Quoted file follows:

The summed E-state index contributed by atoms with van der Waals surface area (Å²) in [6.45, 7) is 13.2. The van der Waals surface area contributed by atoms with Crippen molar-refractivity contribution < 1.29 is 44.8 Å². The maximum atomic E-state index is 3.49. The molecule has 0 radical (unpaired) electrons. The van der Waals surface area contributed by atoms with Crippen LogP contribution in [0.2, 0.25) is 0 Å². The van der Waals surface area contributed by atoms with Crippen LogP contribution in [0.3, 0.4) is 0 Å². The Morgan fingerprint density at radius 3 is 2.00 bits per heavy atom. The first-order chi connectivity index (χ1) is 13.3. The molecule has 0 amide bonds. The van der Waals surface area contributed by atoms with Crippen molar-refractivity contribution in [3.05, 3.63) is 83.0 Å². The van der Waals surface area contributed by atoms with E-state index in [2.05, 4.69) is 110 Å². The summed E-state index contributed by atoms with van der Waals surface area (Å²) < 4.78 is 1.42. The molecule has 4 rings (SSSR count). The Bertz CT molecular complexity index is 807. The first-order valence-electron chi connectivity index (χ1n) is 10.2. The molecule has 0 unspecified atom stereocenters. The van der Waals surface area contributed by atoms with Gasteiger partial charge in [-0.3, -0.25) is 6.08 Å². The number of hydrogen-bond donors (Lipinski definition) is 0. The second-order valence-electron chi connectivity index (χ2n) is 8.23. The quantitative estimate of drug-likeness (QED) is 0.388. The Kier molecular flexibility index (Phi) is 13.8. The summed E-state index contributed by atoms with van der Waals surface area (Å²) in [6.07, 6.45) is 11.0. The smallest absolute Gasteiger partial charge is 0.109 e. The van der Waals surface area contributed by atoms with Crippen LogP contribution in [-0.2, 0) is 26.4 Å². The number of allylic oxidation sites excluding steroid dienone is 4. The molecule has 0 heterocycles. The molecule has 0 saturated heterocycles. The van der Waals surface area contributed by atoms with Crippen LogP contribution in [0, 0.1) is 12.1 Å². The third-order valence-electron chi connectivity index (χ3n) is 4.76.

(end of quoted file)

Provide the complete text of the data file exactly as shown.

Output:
The summed E-state index contributed by atoms with van der Waals surface area (Å²) in [6.45, 7) is 13.2. The van der Waals surface area contributed by atoms with Crippen molar-refractivity contribution < 1.29 is 44.8 Å². The maximum atomic E-state index is 3.49. The molecule has 0 radical (unpaired) electrons. The van der Waals surface area contributed by atoms with Crippen LogP contribution in [0.2, 0.25) is 0 Å². The van der Waals surface area contributed by atoms with Crippen LogP contribution in [0.3, 0.4) is 0 Å². The Morgan fingerprint density at radius 3 is 2.00 bits per heavy atom. The first-order chi connectivity index (χ1) is 13.3. The molecule has 0 amide bonds. The van der Waals surface area contributed by atoms with Crippen molar-refractivity contribution in [3.05, 3.63) is 83.0 Å². The van der Waals surface area contributed by atoms with E-state index in [2.05, 4.69) is 110 Å². The summed E-state index contributed by atoms with van der Waals surface area (Å²) < 4.78 is 1.42. The molecule has 4 rings (SSSR count). The Bertz CT molecular complexity index is 807. The first-order valence-electron chi connectivity index (χ1n) is 10.2. The molecule has 0 unspecified atom stereocenters. The van der Waals surface area contributed by atoms with Gasteiger partial charge in [-0.3, -0.25) is 6.08 Å². The number of hydrogen-bond donors (Lipinski definition) is 0. The second-order valence-electron chi connectivity index (χ2n) is 8.23. The quantitative estimate of drug-likeness (QED) is 0.388. The Kier molecular flexibility index (Phi) is 13.8. The summed E-state index contributed by atoms with van der Waals surface area (Å²) in [6.07, 6.45) is 11.0. The smallest absolute Gasteiger partial charge is 0.109 e. The van der Waals surface area contributed by atoms with Crippen LogP contribution in [-0.2, 0) is 26.4 Å². The number of allylic oxidation sites excluding steroid dienone is 4. The molecule has 0 heterocycles. The molecule has 0 saturated heterocycles. The van der Waals surface area contributed by atoms with Crippen LogP contribution in [0, 0.1) is 12.1 Å². The third-order valence-electron chi connectivity index (χ3n) is 4.76.